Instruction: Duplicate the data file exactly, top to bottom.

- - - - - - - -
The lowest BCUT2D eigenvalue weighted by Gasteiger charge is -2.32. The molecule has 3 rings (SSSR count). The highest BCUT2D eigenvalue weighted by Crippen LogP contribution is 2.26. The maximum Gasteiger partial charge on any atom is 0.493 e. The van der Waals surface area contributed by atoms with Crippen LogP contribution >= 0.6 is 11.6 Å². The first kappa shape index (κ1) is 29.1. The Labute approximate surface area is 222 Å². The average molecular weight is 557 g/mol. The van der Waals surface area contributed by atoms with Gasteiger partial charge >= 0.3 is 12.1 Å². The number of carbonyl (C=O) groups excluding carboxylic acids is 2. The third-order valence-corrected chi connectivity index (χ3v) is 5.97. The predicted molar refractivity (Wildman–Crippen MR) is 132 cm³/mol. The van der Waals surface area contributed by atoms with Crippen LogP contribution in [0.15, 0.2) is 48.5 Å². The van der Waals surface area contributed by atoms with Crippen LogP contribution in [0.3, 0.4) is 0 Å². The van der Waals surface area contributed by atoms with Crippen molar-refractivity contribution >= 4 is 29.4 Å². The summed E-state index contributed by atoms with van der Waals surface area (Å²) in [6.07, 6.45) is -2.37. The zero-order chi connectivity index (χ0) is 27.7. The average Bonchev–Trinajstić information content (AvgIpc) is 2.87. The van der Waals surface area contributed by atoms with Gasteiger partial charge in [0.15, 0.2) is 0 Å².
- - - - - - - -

The lowest BCUT2D eigenvalue weighted by Gasteiger charge is -2.32. The molecule has 3 rings (SSSR count). The highest BCUT2D eigenvalue weighted by Crippen LogP contribution is 2.26. The maximum Gasteiger partial charge on any atom is 0.493 e. The van der Waals surface area contributed by atoms with Crippen LogP contribution >= 0.6 is 11.6 Å². The first kappa shape index (κ1) is 29.1. The Labute approximate surface area is 222 Å². The average molecular weight is 557 g/mol. The van der Waals surface area contributed by atoms with Gasteiger partial charge >= 0.3 is 12.1 Å². The number of carbonyl (C=O) groups excluding carboxylic acids is 2. The third-order valence-corrected chi connectivity index (χ3v) is 5.97. The predicted molar refractivity (Wildman–Crippen MR) is 132 cm³/mol. The van der Waals surface area contributed by atoms with Crippen LogP contribution in [0.15, 0.2) is 48.5 Å². The van der Waals surface area contributed by atoms with Crippen LogP contribution in [0.3, 0.4) is 0 Å². The van der Waals surface area contributed by atoms with Crippen molar-refractivity contribution >= 4 is 29.4 Å². The summed E-state index contributed by atoms with van der Waals surface area (Å²) in [6.07, 6.45) is -2.37. The zero-order chi connectivity index (χ0) is 27.7. The average Bonchev–Trinajstić information content (AvgIpc) is 2.87. The van der Waals surface area contributed by atoms with Gasteiger partial charge in [0.15, 0.2) is 0 Å².